DRAMA GROUP presents the musical"City of Angels" April 30-May 2 at the Bloom High School Theatre, Dixie Highway at Chicago Road, Chicago Heights. Tickets are $18 adults, $17 students and seniors, (708) 755-3444 and at www.dramagroup.org. Set in Hollywood in the late 1940s, the musical is a tapestry of two plots, a musical comedy and a detective story. This should be a phenomenal show.

DRURY LANE OAKBROOK TERRACE100 Drury Lane, presents the powerful musical, "Ragtime," with the theater's largest cast ever. The show runs March 18-May 23. Tickets are $31-$45 and dinner packages can be purchased, (630) 530-0111, all Ticketmaster outlets and at www.drurylaneoakbrook.com.

ILLINOIS THEATRE CENTER, 371 Artists Walk, Downtown Park Forest, presents American humorist Neil Simon's "Last of the Red Hot Lovers" through March 21. Tickets are $19 and $21 at (708) 481-3510 and at the door. SEE REVIEW ABOVE.

MARRIOTT THEATRE, 10 Marriott Drive, Lincolnshire,  opens the 2010 season with the beloved musical, "Fiddler on the Roof," which first opened in New York in 1964. Yes, that long ago. It continues through April 25 and stars Chicagoland theater favorite, Ross Lehman; directed by David H. Bell. The season's complete lineup and ticket information are at www.MarriottTheatre.com and at (847) 634-0200. 

NOBLE FOOL THEATRICALS (I love that name) presents one of Chicago's most versatile and talented actors, Renee Matthews, in Tom Dudzick's hilarious and touching family comedy, "Over the Tavern" just extended through April 3. stage is the Pheasant Run Resort Mainstage Theater. REVIEW from last blog post at the end of this one. 
For one day only, Noble Fool presents the perfect St. Patrick's Day production at 8 p.m. March 13, the Irish comedy "Flanagan's Wake" on the 320-seat Pheasant Run stage. All tickets are $29; see above for tickets and information contacts.

OAK LAWN PARK DISTRICT THEATRE presents the musical murder mystery and simply tons of fun show within a show, "Curtains," March 12-21 at Oak View Center, 4625 W. 110th Street. Tickets are $21 adults, $20 seniors and children, (708) 857-2200.

ORLAND PARK THEATRE TROUPE travels to River City, Iowa, sort of, for one of America's favorite musicals, "The Music Man" April 30-May 2 at Carl Sandburg High School Performing Arts Center, 13600 LaGrange Road, Orland Park. Tickets are $18 adults, $16 seniors and students, $14 children 12 and under, (708) 403-7275 and www.orland-park.il.us and click on Recreation and Parks/Programs/Theatre.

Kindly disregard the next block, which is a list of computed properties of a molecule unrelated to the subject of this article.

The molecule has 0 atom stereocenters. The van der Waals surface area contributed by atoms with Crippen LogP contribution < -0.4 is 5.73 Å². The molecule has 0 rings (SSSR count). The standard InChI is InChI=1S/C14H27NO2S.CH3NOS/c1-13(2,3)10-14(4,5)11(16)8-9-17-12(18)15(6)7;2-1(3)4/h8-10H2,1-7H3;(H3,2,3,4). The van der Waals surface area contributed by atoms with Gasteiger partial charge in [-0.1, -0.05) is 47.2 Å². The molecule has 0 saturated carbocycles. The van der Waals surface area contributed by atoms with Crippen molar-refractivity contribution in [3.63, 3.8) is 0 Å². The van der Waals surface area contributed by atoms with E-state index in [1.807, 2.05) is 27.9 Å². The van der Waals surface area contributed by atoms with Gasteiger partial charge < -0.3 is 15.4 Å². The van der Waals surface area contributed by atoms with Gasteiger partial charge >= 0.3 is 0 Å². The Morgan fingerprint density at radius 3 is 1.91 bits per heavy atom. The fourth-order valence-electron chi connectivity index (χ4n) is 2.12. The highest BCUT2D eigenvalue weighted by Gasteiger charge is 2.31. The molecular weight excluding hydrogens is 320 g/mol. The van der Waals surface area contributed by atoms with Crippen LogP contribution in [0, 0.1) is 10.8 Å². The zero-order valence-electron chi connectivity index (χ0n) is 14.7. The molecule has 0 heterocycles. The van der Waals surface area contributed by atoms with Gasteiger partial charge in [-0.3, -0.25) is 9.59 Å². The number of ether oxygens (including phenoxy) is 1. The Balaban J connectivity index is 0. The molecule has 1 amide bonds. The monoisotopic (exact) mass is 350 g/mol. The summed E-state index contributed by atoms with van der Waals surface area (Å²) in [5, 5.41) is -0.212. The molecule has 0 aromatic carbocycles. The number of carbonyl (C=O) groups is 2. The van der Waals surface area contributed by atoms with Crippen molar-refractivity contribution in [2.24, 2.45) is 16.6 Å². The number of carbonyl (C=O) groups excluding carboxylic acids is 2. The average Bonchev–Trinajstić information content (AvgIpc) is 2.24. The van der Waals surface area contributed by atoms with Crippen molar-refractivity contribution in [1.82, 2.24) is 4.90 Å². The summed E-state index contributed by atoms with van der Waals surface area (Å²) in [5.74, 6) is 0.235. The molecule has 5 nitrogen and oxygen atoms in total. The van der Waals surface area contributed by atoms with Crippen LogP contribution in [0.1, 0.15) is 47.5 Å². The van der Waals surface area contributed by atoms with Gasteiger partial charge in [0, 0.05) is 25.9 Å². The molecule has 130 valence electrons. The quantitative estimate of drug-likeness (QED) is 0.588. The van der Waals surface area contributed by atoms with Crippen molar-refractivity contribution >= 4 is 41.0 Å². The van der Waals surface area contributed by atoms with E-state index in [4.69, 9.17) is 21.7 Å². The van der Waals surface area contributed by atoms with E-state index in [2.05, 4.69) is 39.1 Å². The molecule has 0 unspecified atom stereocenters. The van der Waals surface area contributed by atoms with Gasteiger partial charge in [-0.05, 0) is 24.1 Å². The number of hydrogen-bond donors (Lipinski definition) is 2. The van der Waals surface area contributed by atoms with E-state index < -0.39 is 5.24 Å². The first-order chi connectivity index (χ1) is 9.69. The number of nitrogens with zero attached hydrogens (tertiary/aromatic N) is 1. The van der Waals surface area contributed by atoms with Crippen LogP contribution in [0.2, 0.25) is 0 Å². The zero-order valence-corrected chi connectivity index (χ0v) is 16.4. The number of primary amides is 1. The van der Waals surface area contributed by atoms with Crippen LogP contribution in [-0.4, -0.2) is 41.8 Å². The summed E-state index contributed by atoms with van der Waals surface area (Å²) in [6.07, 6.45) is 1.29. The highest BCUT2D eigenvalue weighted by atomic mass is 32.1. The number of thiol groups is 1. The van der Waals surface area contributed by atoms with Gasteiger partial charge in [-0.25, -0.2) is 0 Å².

ORLAND PARK COMEDY IMPROV presents, yes, improv at 8 p.m. March 26 at Old Village Hall, 14413 S. Beacon Ave. Tickets are $6 at locations above and at the door.

STEPPENWOLF THEATRE, 1650 N. Halsted, Chicago explores the theme of belief with Samuel Beckett's "Endgame" directed by the award-winning ensemble member, Frank Galati. The show runs from April 1-June 6. Tickets are $20-$53 for previews, $20-$77 for regular run, (312) 335-1650.

SHHHH! THEATRE AT THE CENTER, 1040 Ridge Road, Munster, IN, presents "Noises Off," to kick off the theater's 20th anniversary season. This was the debut show for the new theater in the summer of 1991. "Noises Off," described as described as a riotous farce, stars two Chicagoland favorites, Marilyn Bogetich and the inimitable Dale Benson whose comic timing is the stuff of legend. The show runs through March 21. Tickets are $20 - $40 at (800) 511-3255 and at www.TheatreAtTheCenter.com

SPELLCHECK NOT ALLOWED INSIDE AS TOWLE THEATER, 5205 Hohman Ave., Hammond, IN. presents the musical comedy, "The 25th Annual Putnam County Spelling Bee" through March 11. We have inside info that veteran Drama Group actor/member Jeannie Rega-Markionni is in the cast! Tickets are $15 at (219) 937-8780. SEE REVIEW ABOVE. 

Chicago Children's Theatre presents Mermaid Theatre of Nova Scotia's "The Very Hungry Caterpillar & Other Eric Carle Favorites" April 8-May 2 at Field Museum, 1400 S. Lake Shore Drive. Tickets are $35 adults, $25 children 12 and under and includes post show museum admission, (773) 227-0180, ext. 15 and at www.chicagochildrenstheatre.org.